Buy to Let Newbie questions

Discussion in 'UK Property' started by mimosa49, Mar 8, 2015.

  1. mimosa49

    mimosa49 New Member

    Hi, I've just found this useful forum and this is my first post

    i'm after a little advice please. Ii have been left a decent amount of money which i am wondering how best to invest and am considering buy to let.

    I'm able to spend around £80-£90k cash on a property and am wondering

    1) is it better to buy a house than a flat

    2) should i opt for a university town for student rents or a seaside flat for holiday rents

    3) near my hometown i can only buy a mobile home for that money so would be looking probably 1.5 hrs drive away, if it were agent managed is that do-able?

    or is there some other way i should be working it in order to possibly gain another BTL property in the reasonably near future? I'd like some income from this but also longer term would hope values would raise at least a little. it has to be better than bonds or accounts - doesn't it?

    Probably the first of very many questions Im sure. thanks in advance
  2. Barny

    Barny Member

    Hi Mimosa,

    I've been thinking about your questions overnight since I saw your post so apologies for the detailed reply but often easier to be full and frank rather then answer briefly which then needs further updates to answer questions that arise as a result.....

    So, to answer your questions, my view would be the following. Bear in mind this is only my opinion and what I'd consier doing if I was in a similar position so others may disagreee or have an alternative idea.

    1) Flats are generally cheaper than a house so that's a bonus, but with the majority of flats being on a Leasehold agreement, you will need to pay ground rent, maintenence and buildings insurance to the person/company who holds the main Leasehold license. These rates vary massively depending on size, age, location, etc so always an important question if looking at any flat.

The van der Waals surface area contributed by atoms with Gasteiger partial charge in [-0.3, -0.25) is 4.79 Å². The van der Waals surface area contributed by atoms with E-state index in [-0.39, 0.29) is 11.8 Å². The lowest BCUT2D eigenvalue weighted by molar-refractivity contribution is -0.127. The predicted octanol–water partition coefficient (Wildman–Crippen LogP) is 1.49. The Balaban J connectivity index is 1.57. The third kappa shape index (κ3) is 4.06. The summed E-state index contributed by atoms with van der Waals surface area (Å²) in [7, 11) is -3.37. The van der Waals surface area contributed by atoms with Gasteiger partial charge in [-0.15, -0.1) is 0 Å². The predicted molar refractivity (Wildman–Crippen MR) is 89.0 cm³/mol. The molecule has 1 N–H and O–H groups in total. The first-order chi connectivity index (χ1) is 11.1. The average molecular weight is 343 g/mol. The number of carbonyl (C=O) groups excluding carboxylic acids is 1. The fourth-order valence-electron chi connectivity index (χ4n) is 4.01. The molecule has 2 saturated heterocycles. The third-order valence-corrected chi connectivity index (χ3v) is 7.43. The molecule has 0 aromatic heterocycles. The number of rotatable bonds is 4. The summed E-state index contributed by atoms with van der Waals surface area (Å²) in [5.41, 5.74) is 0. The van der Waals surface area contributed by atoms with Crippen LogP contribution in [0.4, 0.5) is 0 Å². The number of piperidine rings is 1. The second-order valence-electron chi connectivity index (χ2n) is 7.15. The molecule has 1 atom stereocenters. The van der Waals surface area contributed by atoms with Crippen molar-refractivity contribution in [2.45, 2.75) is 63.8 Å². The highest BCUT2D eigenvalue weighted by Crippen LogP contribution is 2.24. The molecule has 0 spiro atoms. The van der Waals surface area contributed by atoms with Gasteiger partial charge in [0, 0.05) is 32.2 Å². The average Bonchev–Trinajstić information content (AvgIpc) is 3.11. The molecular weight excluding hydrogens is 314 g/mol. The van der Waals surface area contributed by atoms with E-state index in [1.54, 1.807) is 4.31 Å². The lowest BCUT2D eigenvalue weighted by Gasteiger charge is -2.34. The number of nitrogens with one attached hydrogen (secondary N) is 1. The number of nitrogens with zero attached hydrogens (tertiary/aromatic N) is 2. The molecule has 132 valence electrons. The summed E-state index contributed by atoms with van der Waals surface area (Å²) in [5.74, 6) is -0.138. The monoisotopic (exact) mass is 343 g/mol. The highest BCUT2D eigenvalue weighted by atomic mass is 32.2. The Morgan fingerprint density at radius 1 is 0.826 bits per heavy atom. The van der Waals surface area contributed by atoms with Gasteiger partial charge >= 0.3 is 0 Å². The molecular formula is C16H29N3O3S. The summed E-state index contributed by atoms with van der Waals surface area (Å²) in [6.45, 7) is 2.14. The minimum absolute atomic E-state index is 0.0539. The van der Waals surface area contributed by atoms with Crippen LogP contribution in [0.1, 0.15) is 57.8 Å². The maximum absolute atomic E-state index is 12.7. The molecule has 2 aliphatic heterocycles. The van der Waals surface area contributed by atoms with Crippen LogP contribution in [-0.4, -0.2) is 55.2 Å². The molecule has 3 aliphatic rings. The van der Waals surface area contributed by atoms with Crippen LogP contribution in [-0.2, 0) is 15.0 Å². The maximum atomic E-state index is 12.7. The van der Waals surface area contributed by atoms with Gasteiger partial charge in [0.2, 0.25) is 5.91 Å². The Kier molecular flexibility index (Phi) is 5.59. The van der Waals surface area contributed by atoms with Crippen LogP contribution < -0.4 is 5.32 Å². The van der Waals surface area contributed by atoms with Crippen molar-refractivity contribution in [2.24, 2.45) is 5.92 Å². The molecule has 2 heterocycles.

2a) Personally I'd stay away from students. Yes, it may be managed and a company would view it occasionally but I'd say there is always a higher risk of damage, stains, etc from anyone 18-22 than a more professional person / couple in the mid to late 20's or older.
    2b) a Holiday rent would be good but with something like this, depending on the area, you'd possibly only see business between April - September in UK so in those 6 months you'd have to ensure you'd have all your bills paid, as well as having a reliable agent to book it out for you, inspect and clean, etc. Or, if you're local, this could all be something you do and could save money without an agent but going alone you'd have to try to fill all the bookings privately.
    For me, I'd stay clear of Student and / or Holiday rentals at this stage for you.

    3) Whereabouts are you from? With your comment regarding that amount only getting a mobile home would make me think you're more likely from the South-East / London region?

    If this is to be your first BTL investment, the more local the better as you will probably be wanting to monitor it, do an occasional drive by, stay up to date with agents, etc and for peace of mind, the more local the better. If you are like I was when first looking at BTL, I was abit wary of spending all my money in one go, therefore I'd suggest, and that is assuming you're happy to not spend all of your money in one go, to find a property worth £125k max (no stamp duty to pay!) and pay 25% deposit, which is approx. £31k so with mortagge and solicitor fees, round that up to £35k. You'll then still have £45k to use elsewhere. Obviously if you were to get something for £100k then again, 25% deposit and you'll have approx. £50k remaining.